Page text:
On a brightly lit winter's morn we assembled again here at New Life Covenant Church in Saginaw. Brad greeted us with his usual "Good morning" and noted that it was the Third week of Advent
1. This afternoon is our Christmas program at 4:00 p.m. followed by an International meal.
2. We've adopted a family through Salvation Army to help them enjoy a fuller Christmas. Those desiring to contribute, bring your things by Wednesday. Wrapped if possible, but not necessary.
3. To those baking Christmas cookies for St. Louis County Jail… let Ruth Anne know if you are baking cookies. We need them by Tuesday a.m.
4. Next Saturday there will be a family Christmas event… caroling for shut-ins followed by soup and sandwiches, then a bonfire.
After Darlene's introit Brad read to us from Isaiah 2:4 and lit the third Advent candle.
4 He will judge between the nations
and will settle disputes for many peoples.
They will beat their swords into plowshares
and their spears into pruning hooks.
Nation will not take up sword against nation,
nor will they train for war anymore.
Our praise and worship time consisted of singing hymns and carols selected by the congregation, always appreciated at this time of year. The offering was taken and then we read from Isaiah 64:1-4, 8-11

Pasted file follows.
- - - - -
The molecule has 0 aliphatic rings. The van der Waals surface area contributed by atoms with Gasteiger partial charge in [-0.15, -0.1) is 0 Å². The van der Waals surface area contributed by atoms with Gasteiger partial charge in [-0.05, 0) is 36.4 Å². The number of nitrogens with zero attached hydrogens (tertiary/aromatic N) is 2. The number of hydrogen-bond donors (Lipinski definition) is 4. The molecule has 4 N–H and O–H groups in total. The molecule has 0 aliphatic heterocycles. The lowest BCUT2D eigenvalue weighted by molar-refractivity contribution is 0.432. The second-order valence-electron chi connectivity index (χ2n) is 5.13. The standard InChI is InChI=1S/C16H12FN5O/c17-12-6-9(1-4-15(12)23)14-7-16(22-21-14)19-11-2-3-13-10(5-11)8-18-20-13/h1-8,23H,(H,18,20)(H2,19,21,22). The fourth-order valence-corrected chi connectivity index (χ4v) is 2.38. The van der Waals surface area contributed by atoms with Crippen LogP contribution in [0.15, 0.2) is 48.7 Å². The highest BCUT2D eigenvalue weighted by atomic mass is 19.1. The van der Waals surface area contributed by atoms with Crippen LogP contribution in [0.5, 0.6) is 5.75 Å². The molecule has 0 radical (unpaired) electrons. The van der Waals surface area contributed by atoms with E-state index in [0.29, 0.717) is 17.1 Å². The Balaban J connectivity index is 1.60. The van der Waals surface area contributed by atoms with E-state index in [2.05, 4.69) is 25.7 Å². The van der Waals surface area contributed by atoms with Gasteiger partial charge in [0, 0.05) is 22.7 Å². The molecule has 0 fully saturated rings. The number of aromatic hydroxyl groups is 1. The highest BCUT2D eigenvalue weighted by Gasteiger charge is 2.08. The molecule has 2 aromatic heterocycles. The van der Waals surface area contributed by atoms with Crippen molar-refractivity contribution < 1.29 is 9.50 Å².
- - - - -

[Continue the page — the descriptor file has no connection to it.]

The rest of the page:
After a time of prayer Elsa Holmgren was introduced to deliver today's message.
Elsa began by sharing how she's spent a lot of time thinking about the story of Mary, stimulated in part by an article by Scot McKnight which appeared in Christianity Today:
There are two Marys. One wears a Carolina blue robe, exudes piety from a somber face, often holds her baby son in her arms, and barely makes eye contact with us. This is the familiar Blessed Virgin Mary, and she leads us to a Christmas celebration of quiet reflection.
Another Mary—the Blessed Valorous Mary—wears ordinary clothing and exudes hope from a confident face. This Mary utters poetry fit for a political rally, goes toe-to-toe with Herod the Great, musters her motherliness to reprimand her Messiah-son for dallying at the temple, follows her faith to ask him to address a flagging wine supply at a wedding, and then finds the feistiness to take her children to Capernaum to rescue Jesus from death threats. This Mary followed Jesus all the way to the Cross—not just as a mother, but as a disciple, even after his closest followers deserted him. She leads us to a Christmas marked by a yearning for justice and the courage to fight for it.
Elsa took the nativity figurine of Mary and was studying it this week, noting how the Mary's gaze was directed toward the Child Jesus. So, too, Mary's words draw our focus to Jesus in her first exclamations after learning about the Lord's purpose for her.
What kind of God would choose Mary of all people? She was the first to receive the amazing news of this coming king, visited by Gabriel. (Luke 2:26ff) It is a grand proclamation with sweeping cosmic news that came to a 14 year old girl who had no status in society… ethnically wrong group, poor, living amongst a people waiting for deliverance from a foreign power.